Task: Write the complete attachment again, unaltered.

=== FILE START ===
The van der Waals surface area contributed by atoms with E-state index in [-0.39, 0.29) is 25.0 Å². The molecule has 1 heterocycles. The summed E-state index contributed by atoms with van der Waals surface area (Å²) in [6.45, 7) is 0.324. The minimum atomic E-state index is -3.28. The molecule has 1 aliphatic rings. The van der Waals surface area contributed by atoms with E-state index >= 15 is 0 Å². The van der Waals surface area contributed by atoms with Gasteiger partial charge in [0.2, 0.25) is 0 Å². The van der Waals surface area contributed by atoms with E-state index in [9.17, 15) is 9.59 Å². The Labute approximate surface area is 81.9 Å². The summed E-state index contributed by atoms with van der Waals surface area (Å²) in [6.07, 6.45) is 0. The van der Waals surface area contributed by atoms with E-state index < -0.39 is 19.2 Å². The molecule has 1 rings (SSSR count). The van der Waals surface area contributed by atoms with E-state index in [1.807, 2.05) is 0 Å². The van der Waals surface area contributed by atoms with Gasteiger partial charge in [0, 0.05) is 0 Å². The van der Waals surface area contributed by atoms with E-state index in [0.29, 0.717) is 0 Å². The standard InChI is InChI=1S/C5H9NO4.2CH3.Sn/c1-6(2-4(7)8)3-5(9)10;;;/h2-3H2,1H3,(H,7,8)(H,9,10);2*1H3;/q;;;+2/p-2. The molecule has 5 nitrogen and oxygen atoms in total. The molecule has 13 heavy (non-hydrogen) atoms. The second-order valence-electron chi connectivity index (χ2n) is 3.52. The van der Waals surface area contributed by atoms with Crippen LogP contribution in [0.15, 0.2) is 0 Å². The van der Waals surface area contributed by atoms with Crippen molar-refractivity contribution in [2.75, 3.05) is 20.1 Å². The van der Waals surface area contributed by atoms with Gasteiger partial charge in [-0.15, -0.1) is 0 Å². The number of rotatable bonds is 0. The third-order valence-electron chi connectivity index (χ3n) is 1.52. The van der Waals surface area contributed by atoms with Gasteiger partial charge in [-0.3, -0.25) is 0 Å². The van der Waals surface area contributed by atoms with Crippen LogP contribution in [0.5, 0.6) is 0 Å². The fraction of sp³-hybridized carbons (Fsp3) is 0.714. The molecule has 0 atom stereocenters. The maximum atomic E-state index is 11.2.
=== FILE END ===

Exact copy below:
The van der Waals surface area contributed by atoms with E-state index in [-0.39, 0.29) is 25.0 Å². The molecule has 1 heterocycles. The summed E-state index contributed by atoms with van der Waals surface area (Å²) in [6.45, 7) is 0.324. The minimum atomic E-state index is -3.28. The molecule has 1 aliphatic rings. The van der Waals surface area contributed by atoms with E-state index >= 15 is 0 Å². The van der Waals surface area contributed by atoms with Gasteiger partial charge in [0.2, 0.25) is 0 Å². The van der Waals surface area contributed by atoms with E-state index in [9.17, 15) is 9.59 Å². The Labute approximate surface area is 81.9 Å². The summed E-state index contributed by atoms with van der Waals surface area (Å²) in [6.07, 6.45) is 0. The van der Waals surface area contributed by atoms with E-state index < -0.39 is 19.2 Å². The molecule has 1 rings (SSSR count). The van der Waals surface area contributed by atoms with E-state index in [1.807, 2.05) is 0 Å². The van der Waals surface area contributed by atoms with Gasteiger partial charge in [0, 0.05) is 0 Å². The van der Waals surface area contributed by atoms with E-state index in [0.29, 0.717) is 0 Å². The standard InChI is InChI=1S/C5H9NO4.2CH3.Sn/c1-6(2-4(7)8)3-5(9)10;;;/h2-3H2,1H3,(H,7,8)(H,9,10);2*1H3;/q;;;+2/p-2. The molecule has 5 nitrogen and oxygen atoms in total. The molecule has 13 heavy (non-hydrogen) atoms. The second-order valence-electron chi connectivity index (χ2n) is 3.52. The van der Waals surface area contributed by atoms with Crippen LogP contribution in [0.15, 0.2) is 0 Å². The van der Waals surface area contributed by atoms with Crippen molar-refractivity contribution in [2.75, 3.05) is 20.1 Å². The van der Waals surface area contributed by atoms with Gasteiger partial charge in [-0.15, -0.1) is 0 Å². The number of rotatable bonds is 0. The third-order valence-electron chi connectivity index (χ3n) is 1.52. The van der Waals surface area contributed by atoms with Gasteiger partial charge in [-0.3, -0.25) is 0 Å². The van der Waals surface area contributed by atoms with Crippen LogP contribution in [0.5, 0.6) is 0 Å². The fraction of sp³-hybridized carbons (Fsp3) is 0.714. The molecule has 0 atom stereocenters. The maximum atomic E-state index is 11.2.